WTFN Oscar Preview
Lance Boyle (THE SCENE: WTFN抯 west-coast studio. The set is decorated with stills and posters of the 10 nominated movies. Host Lance Boyle and critic Miriam Kale are seated across from each other in high-backed upholstered chairs chatting quietly. In the background the floor director is heard: 搮and we抮e on in 5432 (points to Boyle. Theme music starts up.)

Lance Boyle: (to camera, as music dies down) 揌ello and welcome to WTFN抯 second-annual Oscar preview show live from our studios in Los Angeles. I抦 your host Lance Boyle. Sitting across from me in The Cutting Room once again is veteran film critic Miriam Kale. (turns to face her) Welcome, Miriam.

Miriam Kale: 揌i, Lance! It抯 hard to believe a whole year has passed.

Boyle: 揧es, and it抯 also hard to believe that Hollywood churned out 372 moves last year, more than one a day.

Kale: 揂nd of those, how many were worth watching?

Boyle: 揙ne in 10 if we抮e lucky, which merely proves that Hollywood is ever more dependent on recycling clich閟 and pandering to audiences that have the intellect and attention span of a 12-year-old boy. Speaking of 2010, a prediction you made came true梩he number of best-picture nominees stayed at 10.

Kale: 揑n this case, I wish I had been wrong. Nomination inflation not only debases the standard of movies, but it抯 so unnecessary. The award is at least as much a function of politics as art, so adding more nominees has little or no bearing on the winner. The choice of The Hurt Locker last year showed this clearly, I think.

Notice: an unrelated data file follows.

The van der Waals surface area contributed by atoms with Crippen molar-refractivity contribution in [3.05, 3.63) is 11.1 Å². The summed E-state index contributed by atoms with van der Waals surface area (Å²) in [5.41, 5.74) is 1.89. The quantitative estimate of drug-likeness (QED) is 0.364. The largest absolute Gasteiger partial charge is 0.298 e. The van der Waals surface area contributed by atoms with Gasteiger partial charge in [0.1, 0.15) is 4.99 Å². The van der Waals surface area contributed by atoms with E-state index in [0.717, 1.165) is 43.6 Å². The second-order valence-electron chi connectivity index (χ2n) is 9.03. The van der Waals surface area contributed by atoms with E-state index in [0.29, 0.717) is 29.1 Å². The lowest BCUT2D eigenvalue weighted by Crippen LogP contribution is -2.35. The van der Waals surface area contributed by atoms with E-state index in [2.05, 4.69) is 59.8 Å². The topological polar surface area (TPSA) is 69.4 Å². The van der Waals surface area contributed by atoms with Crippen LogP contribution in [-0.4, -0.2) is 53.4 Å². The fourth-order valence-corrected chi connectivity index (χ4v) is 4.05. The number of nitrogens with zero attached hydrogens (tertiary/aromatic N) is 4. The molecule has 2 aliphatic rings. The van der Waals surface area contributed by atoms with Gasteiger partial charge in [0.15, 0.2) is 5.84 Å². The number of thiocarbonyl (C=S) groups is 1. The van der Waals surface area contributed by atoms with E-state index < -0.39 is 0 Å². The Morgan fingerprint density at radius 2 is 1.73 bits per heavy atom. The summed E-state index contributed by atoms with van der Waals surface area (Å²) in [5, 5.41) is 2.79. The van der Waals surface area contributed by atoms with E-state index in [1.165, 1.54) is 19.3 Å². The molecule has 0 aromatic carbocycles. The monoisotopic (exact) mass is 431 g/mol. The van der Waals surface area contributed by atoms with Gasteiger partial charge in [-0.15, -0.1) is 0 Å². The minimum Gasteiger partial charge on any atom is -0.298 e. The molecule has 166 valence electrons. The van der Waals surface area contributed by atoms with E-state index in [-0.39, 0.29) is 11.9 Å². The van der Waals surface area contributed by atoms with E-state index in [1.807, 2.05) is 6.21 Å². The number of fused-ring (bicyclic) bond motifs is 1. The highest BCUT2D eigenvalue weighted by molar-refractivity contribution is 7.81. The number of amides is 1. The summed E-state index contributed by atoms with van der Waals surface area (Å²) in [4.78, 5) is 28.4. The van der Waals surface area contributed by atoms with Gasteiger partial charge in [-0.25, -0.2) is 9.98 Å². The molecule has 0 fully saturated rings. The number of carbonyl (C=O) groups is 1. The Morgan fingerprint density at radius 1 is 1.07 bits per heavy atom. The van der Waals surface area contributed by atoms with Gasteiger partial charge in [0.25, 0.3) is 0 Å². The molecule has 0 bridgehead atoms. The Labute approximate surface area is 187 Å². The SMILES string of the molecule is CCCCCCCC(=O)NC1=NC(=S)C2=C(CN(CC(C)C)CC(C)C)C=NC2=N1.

Boyle: 揗iriam, I know you抮e disappointed that Avatar didn抰 win厰

Kale: 搮no, it抯 not that. I could deal with Avatar losing to a better film, but it didn抰. The Hurt Locker was chosen as best picture for two clearly political reasons. First, despite the unsparing portrayals of U.S. soldiers in Iraq, The Hurt Locker was unmistakably pro-war. Its message is: 慙ook what our soldiers have to sacrifice to bring 揻reedom to Iraq; The Iraqis need us; Support our troops! This concept of sacrifice is paramount, because involving the audience in a shared pain is the most powerful way to co-opt the audience into endorsing the premeditated destruction of a country.

Avatar, on the other hand, was anti-war, anti-occupation, anti-colonialism and anti-exploitation. It was, therefore, decidedly anti-American. Its message is: 慙ook what we do to unarmed people; look how dishonestly we treat them; Look how we dehumanize these people so that we can feel good about the cruelty and destruction we inflict on them. Inasmuch as this was a fantasy movie, it was a factual depiction of Israel抯 and the U.S抯 genocidal excesses in the Middle East, especially in Iraq and Palestine. The academy picked the safe choice, The Hurt Locker, rather than risk offending the Israel Lobby or the warmongers in Washington.

Boyle: 揧ou mentioned a second reason?

Kale: 揧es, and that had to do with the academy抯 need to award a Best Director Oscar to a woman, and Kathryn Bigelow gave them the perfect opportunity. She抯 talented and an excellent director, and if she won for best director, it logically meant that her film, The Hurt Locker, had to win for best picture. It was a derivative award.

Boyle: 揑抦 sure Martin Scorsese would appreciate your logic.